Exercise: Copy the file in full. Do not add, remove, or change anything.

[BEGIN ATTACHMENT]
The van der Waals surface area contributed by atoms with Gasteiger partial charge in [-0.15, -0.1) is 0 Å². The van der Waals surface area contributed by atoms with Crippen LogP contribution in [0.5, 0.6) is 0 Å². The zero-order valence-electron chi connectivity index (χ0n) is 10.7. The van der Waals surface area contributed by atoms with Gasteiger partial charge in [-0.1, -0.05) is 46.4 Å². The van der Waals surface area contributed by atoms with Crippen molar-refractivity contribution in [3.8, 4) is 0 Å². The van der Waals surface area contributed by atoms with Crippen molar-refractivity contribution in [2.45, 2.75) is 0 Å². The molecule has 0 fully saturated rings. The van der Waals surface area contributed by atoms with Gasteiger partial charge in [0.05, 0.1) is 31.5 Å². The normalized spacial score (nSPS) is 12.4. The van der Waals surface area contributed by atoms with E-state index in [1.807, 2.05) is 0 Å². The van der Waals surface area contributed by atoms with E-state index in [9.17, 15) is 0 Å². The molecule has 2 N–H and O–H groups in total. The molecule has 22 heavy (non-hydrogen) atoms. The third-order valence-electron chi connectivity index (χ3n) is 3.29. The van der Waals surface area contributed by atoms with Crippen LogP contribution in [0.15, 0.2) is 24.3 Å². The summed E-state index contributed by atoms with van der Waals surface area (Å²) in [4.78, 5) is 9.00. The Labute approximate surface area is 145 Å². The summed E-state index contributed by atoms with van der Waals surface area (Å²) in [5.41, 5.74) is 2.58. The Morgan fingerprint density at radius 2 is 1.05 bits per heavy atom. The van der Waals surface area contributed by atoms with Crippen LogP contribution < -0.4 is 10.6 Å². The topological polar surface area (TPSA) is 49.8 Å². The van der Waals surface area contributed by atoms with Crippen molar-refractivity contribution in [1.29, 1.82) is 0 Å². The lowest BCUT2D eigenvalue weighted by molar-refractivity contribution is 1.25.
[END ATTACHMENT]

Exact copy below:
The van der Waals surface area contributed by atoms with Gasteiger partial charge in [-0.15, -0.1) is 0 Å². The van der Waals surface area contributed by atoms with Crippen LogP contribution in [0.5, 0.6) is 0 Å². The zero-order valence-electron chi connectivity index (χ0n) is 10.7. The van der Waals surface area contributed by atoms with Gasteiger partial charge in [-0.1, -0.05) is 46.4 Å². The van der Waals surface area contributed by atoms with Crippen molar-refractivity contribution in [3.8, 4) is 0 Å². The van der Waals surface area contributed by atoms with Crippen molar-refractivity contribution in [2.45, 2.75) is 0 Å². The molecule has 0 fully saturated rings. The van der Waals surface area contributed by atoms with Gasteiger partial charge in [0.05, 0.1) is 31.5 Å². The normalized spacial score (nSPS) is 12.4. The van der Waals surface area contributed by atoms with E-state index in [1.807, 2.05) is 0 Å². The van der Waals surface area contributed by atoms with E-state index in [9.17, 15) is 0 Å². The molecule has 2 N–H and O–H groups in total. The molecule has 22 heavy (non-hydrogen) atoms. The third-order valence-electron chi connectivity index (χ3n) is 3.29. The van der Waals surface area contributed by atoms with Crippen LogP contribution in [0.15, 0.2) is 24.3 Å². The summed E-state index contributed by atoms with van der Waals surface area (Å²) in [4.78, 5) is 9.00. The Labute approximate surface area is 145 Å². The summed E-state index contributed by atoms with van der Waals surface area (Å²) in [5.41, 5.74) is 2.58. The Morgan fingerprint density at radius 2 is 1.05 bits per heavy atom. The van der Waals surface area contributed by atoms with Crippen LogP contribution < -0.4 is 10.6 Å². The topological polar surface area (TPSA) is 49.8 Å². The van der Waals surface area contributed by atoms with Crippen molar-refractivity contribution in [1.29, 1.82) is 0 Å². The lowest BCUT2D eigenvalue weighted by molar-refractivity contribution is 1.25.